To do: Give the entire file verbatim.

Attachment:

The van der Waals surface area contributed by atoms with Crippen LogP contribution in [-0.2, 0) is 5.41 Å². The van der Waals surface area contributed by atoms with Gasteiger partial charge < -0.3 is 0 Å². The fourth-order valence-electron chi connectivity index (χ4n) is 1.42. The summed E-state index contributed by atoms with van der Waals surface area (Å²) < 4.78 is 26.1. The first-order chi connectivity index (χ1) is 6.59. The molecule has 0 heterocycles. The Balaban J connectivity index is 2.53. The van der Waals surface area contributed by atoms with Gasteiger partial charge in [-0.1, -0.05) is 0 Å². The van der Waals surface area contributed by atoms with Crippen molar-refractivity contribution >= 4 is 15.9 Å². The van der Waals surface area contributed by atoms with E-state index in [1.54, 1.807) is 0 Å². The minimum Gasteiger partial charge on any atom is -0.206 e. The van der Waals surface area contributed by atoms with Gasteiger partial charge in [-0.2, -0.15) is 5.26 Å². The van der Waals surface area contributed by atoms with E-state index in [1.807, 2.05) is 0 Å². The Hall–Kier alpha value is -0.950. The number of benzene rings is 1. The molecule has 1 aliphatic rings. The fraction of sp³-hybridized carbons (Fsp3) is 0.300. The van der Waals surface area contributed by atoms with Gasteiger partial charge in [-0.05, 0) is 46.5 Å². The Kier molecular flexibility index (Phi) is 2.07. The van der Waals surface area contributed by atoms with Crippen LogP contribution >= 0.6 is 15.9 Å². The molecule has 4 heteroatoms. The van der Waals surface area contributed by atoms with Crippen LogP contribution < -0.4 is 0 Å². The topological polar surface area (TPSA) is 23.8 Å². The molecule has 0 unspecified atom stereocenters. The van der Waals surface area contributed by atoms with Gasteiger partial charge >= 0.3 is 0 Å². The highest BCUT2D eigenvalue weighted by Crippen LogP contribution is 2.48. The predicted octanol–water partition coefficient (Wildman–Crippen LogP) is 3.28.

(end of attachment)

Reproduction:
The van der Waals surface area contributed by atoms with Crippen LogP contribution in [-0.2, 0) is 5.41 Å². The van der Waals surface area contributed by atoms with Gasteiger partial charge < -0.3 is 0 Å². The fourth-order valence-electron chi connectivity index (χ4n) is 1.42. The summed E-state index contributed by atoms with van der Waals surface area (Å²) < 4.78 is 26.1. The first-order chi connectivity index (χ1) is 6.59. The molecule has 0 heterocycles. The Balaban J connectivity index is 2.53. The van der Waals surface area contributed by atoms with Gasteiger partial charge in [-0.1, -0.05) is 0 Å². The van der Waals surface area contributed by atoms with Crippen molar-refractivity contribution >= 4 is 15.9 Å². The van der Waals surface area contributed by atoms with E-state index in [1.54, 1.807) is 0 Å². The minimum Gasteiger partial charge on any atom is -0.206 e. The van der Waals surface area contributed by atoms with Gasteiger partial charge in [-0.2, -0.15) is 5.26 Å². The van der Waals surface area contributed by atoms with E-state index in [1.807, 2.05) is 0 Å². The Hall–Kier alpha value is -0.950. The number of benzene rings is 1. The molecule has 1 aliphatic rings. The fraction of sp³-hybridized carbons (Fsp3) is 0.300. The van der Waals surface area contributed by atoms with Gasteiger partial charge in [-0.05, 0) is 46.5 Å². The Kier molecular flexibility index (Phi) is 2.07. The van der Waals surface area contributed by atoms with Crippen LogP contribution >= 0.6 is 15.9 Å². The molecule has 4 heteroatoms. The van der Waals surface area contributed by atoms with Crippen LogP contribution < -0.4 is 0 Å². The topological polar surface area (TPSA) is 23.8 Å². The molecule has 0 unspecified atom stereocenters. The van der Waals surface area contributed by atoms with Gasteiger partial charge >= 0.3 is 0 Å². The highest BCUT2D eigenvalue weighted by Crippen LogP contribution is 2.48. The predicted octanol–water partition coefficient (Wildman–Crippen LogP) is 3.28.